In Tamil Nadu, according to a recent data on fertility published by Census 2011, there were 82.52 lakh girls under the age of 15 when the data was recorded, and 62,500 of these were married.

The data also includes girls who were widowed and separated. The Census figures also reveal that 16,855 underage girls had given birth to at least one child.

The number of child marriages in the state could be higher as there is no data available for married people in the age limit of 15-18. Census 2011 has recorded data for people in the age group of 15-19.

Child rights activists and ground-level workers who have prevented child marriages say that in most child marriages, the family decides to marry off the daughters due to weak economic status.

"In a village near Alandurai in Coimbatore, people of a particular community get girls married once they attain puberty. They feel that it is unsafe for girls to remain unmarried after attaining puberty. Girls drop out of school too," said Krishnaraj K, a child rights activist.

A similar situation prevails in Gundri village near Sathyamangalam, says another child activist D Rajan. "There is no higher secondary school in this village which falls in the forest area of Sathyamangalam. The closest higher secondary school is nearly 40 km away. So, most girls are married off, after they complete Class 8 or 10," Rajan said. Most child marriages are either forced, or are a result of elopement. "In case of girls between 15 years and 18 years, they elope and get married," said Uma Devi, coordinator of Childline in Coimbatore.

There is a watchdog committee at the village panchayat level to curb child marriages. "The Census figures only show these committees have to be strengthened. Most cases occur without the notice of the committee, but, there are chances of the members being ignorant too," said Uma Devi.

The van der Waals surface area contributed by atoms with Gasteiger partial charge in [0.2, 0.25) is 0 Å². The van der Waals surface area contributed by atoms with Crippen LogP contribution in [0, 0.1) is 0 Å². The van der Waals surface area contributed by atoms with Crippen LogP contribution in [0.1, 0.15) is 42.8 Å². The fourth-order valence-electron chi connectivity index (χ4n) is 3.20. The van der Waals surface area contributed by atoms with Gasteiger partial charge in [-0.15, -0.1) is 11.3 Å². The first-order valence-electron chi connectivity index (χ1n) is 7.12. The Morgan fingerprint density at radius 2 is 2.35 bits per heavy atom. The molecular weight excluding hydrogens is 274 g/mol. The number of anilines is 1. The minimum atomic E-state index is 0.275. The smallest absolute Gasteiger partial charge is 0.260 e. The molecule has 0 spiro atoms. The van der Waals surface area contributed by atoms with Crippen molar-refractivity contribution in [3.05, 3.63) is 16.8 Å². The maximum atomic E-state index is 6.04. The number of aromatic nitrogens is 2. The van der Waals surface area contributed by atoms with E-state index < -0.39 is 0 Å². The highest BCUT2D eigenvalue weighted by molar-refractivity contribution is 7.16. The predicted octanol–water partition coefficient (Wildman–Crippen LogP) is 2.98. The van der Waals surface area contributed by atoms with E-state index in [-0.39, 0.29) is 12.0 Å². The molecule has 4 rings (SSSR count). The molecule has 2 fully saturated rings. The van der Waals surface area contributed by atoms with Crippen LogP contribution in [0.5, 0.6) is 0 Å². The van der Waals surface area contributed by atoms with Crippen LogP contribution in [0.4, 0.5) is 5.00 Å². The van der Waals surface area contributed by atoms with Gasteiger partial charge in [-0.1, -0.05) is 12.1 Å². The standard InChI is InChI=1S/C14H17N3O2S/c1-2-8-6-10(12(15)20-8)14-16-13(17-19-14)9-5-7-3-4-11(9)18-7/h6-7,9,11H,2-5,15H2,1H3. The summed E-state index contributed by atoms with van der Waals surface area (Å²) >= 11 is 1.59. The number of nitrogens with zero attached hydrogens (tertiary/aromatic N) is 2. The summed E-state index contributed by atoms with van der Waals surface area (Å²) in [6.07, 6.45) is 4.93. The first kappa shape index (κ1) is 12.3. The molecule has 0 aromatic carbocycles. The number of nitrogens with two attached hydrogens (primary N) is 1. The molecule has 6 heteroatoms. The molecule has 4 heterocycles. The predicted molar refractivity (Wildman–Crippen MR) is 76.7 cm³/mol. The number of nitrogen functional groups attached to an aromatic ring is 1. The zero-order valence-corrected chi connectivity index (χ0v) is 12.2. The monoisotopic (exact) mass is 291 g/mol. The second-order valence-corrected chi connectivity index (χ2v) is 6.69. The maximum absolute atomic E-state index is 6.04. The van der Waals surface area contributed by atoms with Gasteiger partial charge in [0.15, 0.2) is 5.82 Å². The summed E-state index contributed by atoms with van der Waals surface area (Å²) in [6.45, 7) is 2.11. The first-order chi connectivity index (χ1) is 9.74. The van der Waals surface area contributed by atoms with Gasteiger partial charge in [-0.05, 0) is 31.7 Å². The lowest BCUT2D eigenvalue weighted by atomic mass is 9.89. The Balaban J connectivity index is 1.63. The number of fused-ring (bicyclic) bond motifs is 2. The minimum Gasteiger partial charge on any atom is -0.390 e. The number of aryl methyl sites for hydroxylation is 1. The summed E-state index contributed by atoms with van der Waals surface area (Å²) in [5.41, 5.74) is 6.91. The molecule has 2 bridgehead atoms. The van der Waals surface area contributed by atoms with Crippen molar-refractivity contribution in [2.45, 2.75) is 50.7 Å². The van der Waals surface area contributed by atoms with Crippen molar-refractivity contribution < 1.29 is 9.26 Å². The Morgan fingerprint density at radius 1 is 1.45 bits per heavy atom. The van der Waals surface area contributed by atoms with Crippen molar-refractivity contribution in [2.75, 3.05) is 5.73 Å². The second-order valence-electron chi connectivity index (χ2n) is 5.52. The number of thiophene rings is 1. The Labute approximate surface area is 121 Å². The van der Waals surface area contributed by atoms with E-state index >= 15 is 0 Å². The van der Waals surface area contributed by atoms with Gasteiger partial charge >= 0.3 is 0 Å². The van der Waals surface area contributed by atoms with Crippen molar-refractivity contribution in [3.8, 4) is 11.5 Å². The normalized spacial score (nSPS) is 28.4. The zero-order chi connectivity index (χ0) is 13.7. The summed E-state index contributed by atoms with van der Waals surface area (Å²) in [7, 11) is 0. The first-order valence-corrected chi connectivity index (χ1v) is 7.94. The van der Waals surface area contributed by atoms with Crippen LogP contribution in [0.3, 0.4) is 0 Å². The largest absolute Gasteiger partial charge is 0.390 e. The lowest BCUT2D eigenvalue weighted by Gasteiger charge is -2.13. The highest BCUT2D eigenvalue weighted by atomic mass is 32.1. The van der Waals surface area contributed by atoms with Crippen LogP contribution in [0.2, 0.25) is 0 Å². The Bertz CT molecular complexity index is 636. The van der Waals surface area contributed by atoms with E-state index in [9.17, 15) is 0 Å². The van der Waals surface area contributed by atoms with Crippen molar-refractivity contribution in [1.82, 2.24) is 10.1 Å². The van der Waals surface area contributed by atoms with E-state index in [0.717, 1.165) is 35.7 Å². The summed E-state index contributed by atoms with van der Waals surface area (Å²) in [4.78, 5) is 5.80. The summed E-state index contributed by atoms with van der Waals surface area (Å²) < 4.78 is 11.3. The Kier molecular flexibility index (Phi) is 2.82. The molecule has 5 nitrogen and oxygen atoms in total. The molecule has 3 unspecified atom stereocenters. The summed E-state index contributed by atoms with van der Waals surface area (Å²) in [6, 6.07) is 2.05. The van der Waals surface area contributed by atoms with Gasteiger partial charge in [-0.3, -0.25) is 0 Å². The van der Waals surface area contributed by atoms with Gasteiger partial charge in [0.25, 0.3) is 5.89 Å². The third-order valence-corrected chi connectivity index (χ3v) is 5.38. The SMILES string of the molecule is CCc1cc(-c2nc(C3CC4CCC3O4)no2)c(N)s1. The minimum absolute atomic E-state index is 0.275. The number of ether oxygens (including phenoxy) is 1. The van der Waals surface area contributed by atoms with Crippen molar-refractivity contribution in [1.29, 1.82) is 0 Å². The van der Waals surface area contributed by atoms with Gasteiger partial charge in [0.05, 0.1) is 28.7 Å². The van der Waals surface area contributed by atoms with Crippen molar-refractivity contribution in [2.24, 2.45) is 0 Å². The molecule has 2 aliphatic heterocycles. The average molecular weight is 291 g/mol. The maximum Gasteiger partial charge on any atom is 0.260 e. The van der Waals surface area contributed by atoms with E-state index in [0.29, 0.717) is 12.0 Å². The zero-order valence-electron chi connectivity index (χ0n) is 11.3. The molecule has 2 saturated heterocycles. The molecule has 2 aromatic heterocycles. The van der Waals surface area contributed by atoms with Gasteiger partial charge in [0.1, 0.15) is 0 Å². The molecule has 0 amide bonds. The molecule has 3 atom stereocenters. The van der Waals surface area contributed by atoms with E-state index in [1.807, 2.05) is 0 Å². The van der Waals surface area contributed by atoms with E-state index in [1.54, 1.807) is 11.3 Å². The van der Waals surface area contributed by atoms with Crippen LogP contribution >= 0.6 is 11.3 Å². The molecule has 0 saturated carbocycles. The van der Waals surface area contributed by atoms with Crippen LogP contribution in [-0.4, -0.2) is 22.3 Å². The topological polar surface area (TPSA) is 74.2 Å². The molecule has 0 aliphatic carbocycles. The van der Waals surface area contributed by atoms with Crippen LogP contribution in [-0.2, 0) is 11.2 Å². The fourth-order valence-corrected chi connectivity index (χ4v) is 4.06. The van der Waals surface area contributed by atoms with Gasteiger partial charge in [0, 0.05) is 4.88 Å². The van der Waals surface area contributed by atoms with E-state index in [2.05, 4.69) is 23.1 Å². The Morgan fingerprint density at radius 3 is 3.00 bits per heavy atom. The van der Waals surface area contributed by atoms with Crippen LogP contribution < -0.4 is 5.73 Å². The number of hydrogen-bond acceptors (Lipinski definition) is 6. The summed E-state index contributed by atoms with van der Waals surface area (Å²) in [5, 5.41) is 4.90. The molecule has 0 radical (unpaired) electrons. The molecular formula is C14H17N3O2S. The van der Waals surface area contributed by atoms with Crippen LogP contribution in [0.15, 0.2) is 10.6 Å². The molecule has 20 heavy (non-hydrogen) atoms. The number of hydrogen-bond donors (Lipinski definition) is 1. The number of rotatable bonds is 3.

It is very evident that Child marriage is tinkled with social, cultural and economic backgrounds and it is very difficult to stop it fully due to large population.

Most of our adopt children come from very poor and rural families and they become victim to child marriage. Two of our adopt children from a tribal community who went for summer holidays are suddenly given in marriage and it was not intimated to us. These children live in Sirumalai hills and it is not possible to keep in touch with them regularly. We came to know this only when children did not return to school after summer holidays. We met an adopt child and her family and talked to them about the sudden marriage. The adopt child expressed that she has no father and her mother is unable to support the needs of two girl children in the family. She also expressed that there is much insecurity to girls in families headed by women in rural communities. It was the decision of her mother and relatives and she couldn’t say no to it and thus she married to a boy from her own tribal community. We could only advise her to have a happy family life and take care of her health. We have decided to educate the parents of adopt children on the issue of child marriage and in the fourth coming meetings with adopt children and their families we will talk about it and we will insist them to stop this practise of child marriage.

Dear adopt parents, we bring to your notice that when an adopt child’s family decided to give the child in marriage, we can insist them to stop it but we cannot force them. Their lives are conditioned by different factors and we can only help them to have better lives but the end is their choice. We request all the adopt parents to understand the cultural differences that exists in the rural and tribal communities. When an adopt child leaves our programme with such reason you can always choose to support another child. We request your kind understanding in this regard.

Thanking you, 
Prema Latha and Antoni,